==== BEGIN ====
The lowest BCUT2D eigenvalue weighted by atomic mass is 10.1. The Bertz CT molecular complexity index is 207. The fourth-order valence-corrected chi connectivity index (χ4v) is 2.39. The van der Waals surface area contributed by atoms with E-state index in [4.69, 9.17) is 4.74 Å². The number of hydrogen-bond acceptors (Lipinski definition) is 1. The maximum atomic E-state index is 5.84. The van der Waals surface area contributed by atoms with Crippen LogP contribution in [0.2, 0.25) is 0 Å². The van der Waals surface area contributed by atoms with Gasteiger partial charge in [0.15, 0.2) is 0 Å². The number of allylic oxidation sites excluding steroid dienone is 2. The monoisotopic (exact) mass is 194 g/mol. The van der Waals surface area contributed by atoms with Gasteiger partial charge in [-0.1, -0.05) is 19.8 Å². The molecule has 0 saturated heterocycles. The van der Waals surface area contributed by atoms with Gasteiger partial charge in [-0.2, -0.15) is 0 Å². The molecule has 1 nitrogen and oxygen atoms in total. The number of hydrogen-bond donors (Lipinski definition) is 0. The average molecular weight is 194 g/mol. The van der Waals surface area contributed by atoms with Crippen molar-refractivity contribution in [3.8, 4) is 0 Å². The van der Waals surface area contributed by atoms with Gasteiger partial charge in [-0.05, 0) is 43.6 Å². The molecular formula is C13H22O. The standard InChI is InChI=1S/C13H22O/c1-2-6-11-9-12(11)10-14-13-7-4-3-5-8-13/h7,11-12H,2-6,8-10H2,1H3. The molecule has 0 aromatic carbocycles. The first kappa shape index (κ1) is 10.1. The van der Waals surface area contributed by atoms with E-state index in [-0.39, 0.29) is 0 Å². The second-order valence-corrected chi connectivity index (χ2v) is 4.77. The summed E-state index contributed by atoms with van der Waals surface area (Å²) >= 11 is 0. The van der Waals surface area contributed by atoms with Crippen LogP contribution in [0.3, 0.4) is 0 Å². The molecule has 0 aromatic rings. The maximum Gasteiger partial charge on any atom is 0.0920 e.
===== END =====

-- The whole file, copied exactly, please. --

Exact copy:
The lowest BCUT2D eigenvalue weighted by atomic mass is 10.1. The Bertz CT molecular complexity index is 207. The fourth-order valence-corrected chi connectivity index (χ4v) is 2.39. The van der Waals surface area contributed by atoms with E-state index in [4.69, 9.17) is 4.74 Å². The number of hydrogen-bond acceptors (Lipinski definition) is 1. The maximum atomic E-state index is 5.84. The van der Waals surface area contributed by atoms with Crippen LogP contribution in [0.2, 0.25) is 0 Å². The van der Waals surface area contributed by atoms with Gasteiger partial charge in [0.15, 0.2) is 0 Å². The number of allylic oxidation sites excluding steroid dienone is 2. The monoisotopic (exact) mass is 194 g/mol. The van der Waals surface area contributed by atoms with Gasteiger partial charge in [-0.1, -0.05) is 19.8 Å². The molecule has 0 saturated heterocycles. The van der Waals surface area contributed by atoms with Gasteiger partial charge in [-0.2, -0.15) is 0 Å². The molecule has 1 nitrogen and oxygen atoms in total. The number of hydrogen-bond donors (Lipinski definition) is 0. The average molecular weight is 194 g/mol. The van der Waals surface area contributed by atoms with Crippen molar-refractivity contribution in [3.8, 4) is 0 Å². The van der Waals surface area contributed by atoms with Gasteiger partial charge in [-0.05, 0) is 43.6 Å². The molecular formula is C13H22O. The standard InChI is InChI=1S/C13H22O/c1-2-6-11-9-12(11)10-14-13-7-4-3-5-8-13/h7,11-12H,2-6,8-10H2,1H3. The molecule has 0 aromatic carbocycles. The first kappa shape index (κ1) is 10.1. The van der Waals surface area contributed by atoms with E-state index in [-0.39, 0.29) is 0 Å². The second-order valence-corrected chi connectivity index (χ2v) is 4.77. The summed E-state index contributed by atoms with van der Waals surface area (Å²) >= 11 is 0. The van der Waals surface area contributed by atoms with Crippen LogP contribution in [0.3, 0.4) is 0 Å². The molecule has 0 aromatic rings. The maximum Gasteiger partial charge on any atom is 0.0920 e.